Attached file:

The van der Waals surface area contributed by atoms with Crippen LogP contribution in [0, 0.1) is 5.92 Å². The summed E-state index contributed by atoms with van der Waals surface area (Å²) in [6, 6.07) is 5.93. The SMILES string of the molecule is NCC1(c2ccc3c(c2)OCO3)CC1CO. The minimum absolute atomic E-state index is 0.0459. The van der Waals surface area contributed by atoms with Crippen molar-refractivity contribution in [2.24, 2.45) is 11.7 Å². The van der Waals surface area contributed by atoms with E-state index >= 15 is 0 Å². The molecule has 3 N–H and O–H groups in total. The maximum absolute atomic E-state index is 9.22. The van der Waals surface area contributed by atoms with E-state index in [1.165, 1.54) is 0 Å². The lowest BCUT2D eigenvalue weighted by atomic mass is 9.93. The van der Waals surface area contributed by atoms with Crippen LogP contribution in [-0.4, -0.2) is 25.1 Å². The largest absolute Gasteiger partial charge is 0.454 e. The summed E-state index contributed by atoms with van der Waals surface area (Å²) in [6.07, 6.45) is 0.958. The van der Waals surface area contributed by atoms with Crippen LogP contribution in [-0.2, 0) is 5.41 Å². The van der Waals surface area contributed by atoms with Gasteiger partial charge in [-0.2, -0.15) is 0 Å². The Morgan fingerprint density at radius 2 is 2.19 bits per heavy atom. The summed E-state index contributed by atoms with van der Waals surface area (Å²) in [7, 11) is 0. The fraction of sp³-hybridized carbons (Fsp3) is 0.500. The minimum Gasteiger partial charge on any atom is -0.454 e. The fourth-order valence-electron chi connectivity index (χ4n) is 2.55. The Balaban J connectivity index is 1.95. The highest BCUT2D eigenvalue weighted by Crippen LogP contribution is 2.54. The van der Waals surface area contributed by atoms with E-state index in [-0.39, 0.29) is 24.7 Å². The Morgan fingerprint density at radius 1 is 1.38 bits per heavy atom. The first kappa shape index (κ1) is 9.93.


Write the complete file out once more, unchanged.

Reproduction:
The van der Waals surface area contributed by atoms with Crippen LogP contribution in [0, 0.1) is 5.92 Å². The summed E-state index contributed by atoms with van der Waals surface area (Å²) in [6, 6.07) is 5.93. The SMILES string of the molecule is NCC1(c2ccc3c(c2)OCO3)CC1CO. The minimum absolute atomic E-state index is 0.0459. The van der Waals surface area contributed by atoms with Crippen molar-refractivity contribution in [2.24, 2.45) is 11.7 Å². The van der Waals surface area contributed by atoms with E-state index >= 15 is 0 Å². The molecule has 3 N–H and O–H groups in total. The maximum absolute atomic E-state index is 9.22. The van der Waals surface area contributed by atoms with E-state index in [1.165, 1.54) is 0 Å². The lowest BCUT2D eigenvalue weighted by atomic mass is 9.93. The van der Waals surface area contributed by atoms with Crippen LogP contribution in [-0.4, -0.2) is 25.1 Å². The largest absolute Gasteiger partial charge is 0.454 e. The summed E-state index contributed by atoms with van der Waals surface area (Å²) in [6.07, 6.45) is 0.958. The van der Waals surface area contributed by atoms with Crippen LogP contribution in [-0.2, 0) is 5.41 Å². The van der Waals surface area contributed by atoms with Gasteiger partial charge in [-0.2, -0.15) is 0 Å². The Morgan fingerprint density at radius 2 is 2.19 bits per heavy atom. The summed E-state index contributed by atoms with van der Waals surface area (Å²) in [7, 11) is 0. The fraction of sp³-hybridized carbons (Fsp3) is 0.500. The minimum Gasteiger partial charge on any atom is -0.454 e. The fourth-order valence-electron chi connectivity index (χ4n) is 2.55. The Balaban J connectivity index is 1.95. The highest BCUT2D eigenvalue weighted by Crippen LogP contribution is 2.54. The van der Waals surface area contributed by atoms with E-state index in [-0.39, 0.29) is 24.7 Å². The Morgan fingerprint density at radius 1 is 1.38 bits per heavy atom. The first kappa shape index (κ1) is 9.93.